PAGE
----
Pastoralists, agropastoralists and sedentary farmers own and manage approximately 90 per cent of Sudan’s livestock. The social and economic significance of these assets for producers varies across and within tribal groups as well as spatially and temporally. Relatively few purely nomadic groups depending exclusively on livestock for their livelihoods remain, but nomads typically own the largest herds. Many livestock producers are now transhumant or sedentary farmers who maintain herds but also engage in crop production and/or wage labour. Urban dwellers also maintain livestock including donkeys for transport and small ruminants and chickens for personal consumption or sale. The 10 per cent of livestock producers who do not fall into the foregoing category are mainly industrial schemes located near Khartoum and include poultry and egg production facilities and dairy farms that serve – but do not satisfy – the local market with fresh eggs and milk and processed products (Figure 1).

Figure 1. Products and outputs from the Sudan’s vast array of domestic livestock (A. Rural milk supply – El Hawata, Gedaref State; B. Retail butchers – Kassala city, Kassala State; C.-F. Value added primary products – Khartoum Capital City; G. Draught power – South Darfur State; H. Urban transport, Omdurman, Khartoum State) (all photographs by the author).

Livestock products and productivity

National level

Animals are more than just producers of milk and meat. For the majority of the population who depend on animals for their livelihoods and for contributions to their diets, however, milk is the major output. All four species of domestic ruminant provide milk but because this goes mainly to feed their offspring with most of the surplus being consumed by the household it is often overlooked. In 2009 it has been estimated that the national animal herds and flocks produced 7.4 million tonnes of milk (Table 1). Probably less than one quarter of milk produced is marketed yet the country imports liquid and powdered milk and processed dairy products to supply the mainly urban demand. Annual imports of milk powder, for example, increased from 2678 tonnes in 1996 to 30 365 tonnes in 2006. The large seasonal surpluses produced during and after the wet season, mostly in distant breeding areas, are inefficiently used or even wasted due to the lack of processing, transport and storage facilities.

Table 1. Livestock numbers and livestock products in Sudan, 2009.

Item

Livestock species

Total

Cattle

Sheep

Goat

Camel

Numbers (‘000)

41 563

51 555

43 270

4 521

140 909

Total meat production (‘000 tonnes)

1 252

313

151

125

1 841

Total milk production (‘000 tonnes)

 

 

 

 

7 406

Total hides and skins (number)

 

 

 

 

34 165

Total live animal exports (number)

19 265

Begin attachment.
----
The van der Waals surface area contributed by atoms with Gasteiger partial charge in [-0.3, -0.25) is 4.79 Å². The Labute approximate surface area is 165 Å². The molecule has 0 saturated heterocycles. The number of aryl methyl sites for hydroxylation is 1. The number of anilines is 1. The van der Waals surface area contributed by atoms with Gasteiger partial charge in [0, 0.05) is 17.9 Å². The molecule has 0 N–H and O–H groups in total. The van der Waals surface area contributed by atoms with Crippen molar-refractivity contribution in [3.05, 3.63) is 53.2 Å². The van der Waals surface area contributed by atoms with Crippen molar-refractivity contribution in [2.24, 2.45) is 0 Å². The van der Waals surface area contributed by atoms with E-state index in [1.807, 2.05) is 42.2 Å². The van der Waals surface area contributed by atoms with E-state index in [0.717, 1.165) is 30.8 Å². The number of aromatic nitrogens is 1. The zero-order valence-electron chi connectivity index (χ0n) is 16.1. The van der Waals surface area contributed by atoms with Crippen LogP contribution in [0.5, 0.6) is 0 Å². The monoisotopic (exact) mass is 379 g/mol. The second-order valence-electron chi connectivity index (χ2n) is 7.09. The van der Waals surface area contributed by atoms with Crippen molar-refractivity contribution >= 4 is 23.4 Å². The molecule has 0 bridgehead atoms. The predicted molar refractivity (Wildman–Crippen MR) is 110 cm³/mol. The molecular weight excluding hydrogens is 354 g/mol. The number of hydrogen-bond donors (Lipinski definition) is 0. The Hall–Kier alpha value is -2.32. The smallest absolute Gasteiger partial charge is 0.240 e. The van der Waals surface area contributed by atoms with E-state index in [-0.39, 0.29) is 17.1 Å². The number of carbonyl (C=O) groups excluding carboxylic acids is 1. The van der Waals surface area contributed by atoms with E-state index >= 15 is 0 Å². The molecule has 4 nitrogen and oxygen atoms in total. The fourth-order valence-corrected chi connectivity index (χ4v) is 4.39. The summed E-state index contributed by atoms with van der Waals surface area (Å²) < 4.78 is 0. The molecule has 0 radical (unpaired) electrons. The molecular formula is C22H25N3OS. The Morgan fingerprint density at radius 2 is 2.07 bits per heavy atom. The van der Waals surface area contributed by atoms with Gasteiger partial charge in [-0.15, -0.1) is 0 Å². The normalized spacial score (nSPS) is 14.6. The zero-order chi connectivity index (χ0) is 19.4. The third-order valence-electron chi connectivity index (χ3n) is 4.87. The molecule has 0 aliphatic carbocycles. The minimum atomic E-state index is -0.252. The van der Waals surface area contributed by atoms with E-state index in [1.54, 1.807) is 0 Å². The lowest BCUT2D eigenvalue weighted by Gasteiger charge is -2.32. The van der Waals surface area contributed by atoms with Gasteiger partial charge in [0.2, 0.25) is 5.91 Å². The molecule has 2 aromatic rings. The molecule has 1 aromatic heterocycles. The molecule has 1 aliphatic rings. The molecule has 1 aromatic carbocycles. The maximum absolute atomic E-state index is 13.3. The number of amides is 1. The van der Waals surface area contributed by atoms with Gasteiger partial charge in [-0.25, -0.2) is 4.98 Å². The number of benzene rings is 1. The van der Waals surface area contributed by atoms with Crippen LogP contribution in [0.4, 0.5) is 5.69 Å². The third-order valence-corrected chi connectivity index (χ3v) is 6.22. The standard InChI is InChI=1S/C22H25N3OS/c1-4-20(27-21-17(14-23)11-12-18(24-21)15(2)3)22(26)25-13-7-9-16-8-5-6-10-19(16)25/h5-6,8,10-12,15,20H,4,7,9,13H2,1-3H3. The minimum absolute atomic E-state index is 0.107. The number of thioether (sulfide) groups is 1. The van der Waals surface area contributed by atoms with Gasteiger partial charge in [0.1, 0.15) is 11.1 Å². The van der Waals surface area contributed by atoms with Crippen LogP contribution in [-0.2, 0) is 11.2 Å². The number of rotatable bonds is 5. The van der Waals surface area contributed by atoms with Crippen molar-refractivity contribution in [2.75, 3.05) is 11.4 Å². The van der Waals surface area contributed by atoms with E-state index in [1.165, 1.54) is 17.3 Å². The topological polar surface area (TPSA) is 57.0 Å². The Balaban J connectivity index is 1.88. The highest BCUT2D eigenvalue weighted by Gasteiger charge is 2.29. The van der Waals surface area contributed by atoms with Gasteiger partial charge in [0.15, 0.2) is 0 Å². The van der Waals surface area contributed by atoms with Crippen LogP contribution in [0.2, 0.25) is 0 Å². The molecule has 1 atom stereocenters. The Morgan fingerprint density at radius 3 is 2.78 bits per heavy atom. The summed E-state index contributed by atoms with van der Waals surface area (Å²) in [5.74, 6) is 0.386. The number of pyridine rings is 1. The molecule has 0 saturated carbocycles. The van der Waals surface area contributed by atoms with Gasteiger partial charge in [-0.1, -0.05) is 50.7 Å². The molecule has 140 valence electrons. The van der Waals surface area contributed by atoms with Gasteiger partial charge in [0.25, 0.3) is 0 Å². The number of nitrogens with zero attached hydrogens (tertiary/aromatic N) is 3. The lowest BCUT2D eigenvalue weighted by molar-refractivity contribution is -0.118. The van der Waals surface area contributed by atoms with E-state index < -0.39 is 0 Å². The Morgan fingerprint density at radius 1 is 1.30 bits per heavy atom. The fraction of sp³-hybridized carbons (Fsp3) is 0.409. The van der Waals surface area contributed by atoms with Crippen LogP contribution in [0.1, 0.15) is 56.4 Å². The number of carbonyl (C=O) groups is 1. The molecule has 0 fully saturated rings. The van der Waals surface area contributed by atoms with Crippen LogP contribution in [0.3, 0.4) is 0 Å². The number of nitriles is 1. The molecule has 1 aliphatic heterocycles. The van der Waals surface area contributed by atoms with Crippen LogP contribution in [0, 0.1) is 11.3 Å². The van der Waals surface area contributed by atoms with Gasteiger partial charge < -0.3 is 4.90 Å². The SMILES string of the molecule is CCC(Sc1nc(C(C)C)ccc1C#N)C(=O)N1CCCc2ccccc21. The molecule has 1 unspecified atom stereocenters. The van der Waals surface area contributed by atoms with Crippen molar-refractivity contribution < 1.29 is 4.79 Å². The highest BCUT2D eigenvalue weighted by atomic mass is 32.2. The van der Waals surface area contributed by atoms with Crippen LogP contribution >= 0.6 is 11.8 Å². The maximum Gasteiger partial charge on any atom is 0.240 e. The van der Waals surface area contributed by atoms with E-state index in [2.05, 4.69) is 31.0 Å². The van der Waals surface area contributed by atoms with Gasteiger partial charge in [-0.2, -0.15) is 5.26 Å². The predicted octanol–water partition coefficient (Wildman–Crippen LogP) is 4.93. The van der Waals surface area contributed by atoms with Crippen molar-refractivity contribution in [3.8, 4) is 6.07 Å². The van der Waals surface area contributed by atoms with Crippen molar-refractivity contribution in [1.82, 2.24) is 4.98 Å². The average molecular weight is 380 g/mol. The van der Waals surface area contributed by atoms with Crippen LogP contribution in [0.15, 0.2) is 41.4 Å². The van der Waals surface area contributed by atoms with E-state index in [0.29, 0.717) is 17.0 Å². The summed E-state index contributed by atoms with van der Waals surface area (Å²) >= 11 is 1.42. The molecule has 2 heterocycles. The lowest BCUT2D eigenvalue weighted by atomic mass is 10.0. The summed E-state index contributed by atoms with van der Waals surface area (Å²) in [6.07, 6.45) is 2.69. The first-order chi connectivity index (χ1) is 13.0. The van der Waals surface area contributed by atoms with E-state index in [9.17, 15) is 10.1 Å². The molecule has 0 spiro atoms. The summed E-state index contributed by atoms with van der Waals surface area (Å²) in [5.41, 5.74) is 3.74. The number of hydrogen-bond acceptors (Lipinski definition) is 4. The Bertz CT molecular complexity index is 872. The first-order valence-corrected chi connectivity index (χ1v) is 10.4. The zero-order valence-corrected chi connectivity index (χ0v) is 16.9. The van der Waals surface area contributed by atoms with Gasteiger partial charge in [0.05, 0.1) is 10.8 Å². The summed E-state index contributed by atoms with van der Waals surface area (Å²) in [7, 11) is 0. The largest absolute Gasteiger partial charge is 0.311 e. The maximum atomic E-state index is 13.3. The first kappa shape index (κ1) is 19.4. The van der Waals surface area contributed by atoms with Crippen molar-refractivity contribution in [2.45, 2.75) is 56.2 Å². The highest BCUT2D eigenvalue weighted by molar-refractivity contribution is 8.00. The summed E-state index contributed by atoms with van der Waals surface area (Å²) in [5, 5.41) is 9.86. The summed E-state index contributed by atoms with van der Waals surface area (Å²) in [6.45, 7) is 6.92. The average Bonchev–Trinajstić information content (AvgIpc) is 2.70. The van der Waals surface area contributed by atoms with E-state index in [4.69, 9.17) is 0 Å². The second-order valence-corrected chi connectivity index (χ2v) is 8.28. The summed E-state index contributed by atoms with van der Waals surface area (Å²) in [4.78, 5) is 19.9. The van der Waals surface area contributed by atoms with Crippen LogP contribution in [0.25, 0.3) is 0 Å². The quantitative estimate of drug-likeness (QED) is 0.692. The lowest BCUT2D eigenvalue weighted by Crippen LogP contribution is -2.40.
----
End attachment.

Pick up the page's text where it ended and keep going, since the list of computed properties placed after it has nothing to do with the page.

1 510 996

104 630

154 477

1 789 368

Total meat exports (tonnes)

18.4

1 765.6

1

-

1 785

Source: [6]

Cattle, sheep, goats and camels produce red meat with the first being by far the most important source (Table 1). Cattle contributed more than two thirds (67.2 per cent) of the locally consumed red meat in 2009, followed by sheep (about 17.7 per cent), goats (10.3 per cent) and camels (4.8 per cent). According to Ministry data the total number of animals slaughtered for local consumption was 43 715 000 head in 2009 representing 31 per cent of the livestock population. In spite of the overwhelming market share of cattle it is sheep that provide the meat of choice as reflected by the higher market price.

The numbers of hide and skins produced varies considerably from year to year. More than 41 million pieces were exported in 2005 and brought in a revenue in excess of US$ 40 million [7]. In 2009 the number of hide and skins exported was just over 34 million (Table 1). The economic waste in hides and skins is appreciable because of the poor practices and techniques used in their production, flaying, conservation and processing. This sector has to revolutionize in every respect, especially in value addition, to maximize its returns.

Sheep are by far the most important live animal export from Sudan with most going to Saudi Arabia. Only small numbers of cattle are exported to Yemen and the Gulf states. Live goat exports are also limited in number and restricted to only a few countries. The live camel trade is gradually increasing with most going on the hoof to Egypt and Libya. Sudan also exports a limited number of live animals and chilled meat to the United Arab Emirates, Qatar, Kuwait, Oman, Jordan and Abu Dhabi. Jordan is becoming a significant market for chilled beef while Saudi Arabia remains the major destination for chilled mutton and to some extent camel meat. Poultry meat and eggs have assumed increasing importance in the Sudanese economy and in Sudanese diets in recent years.

Animal level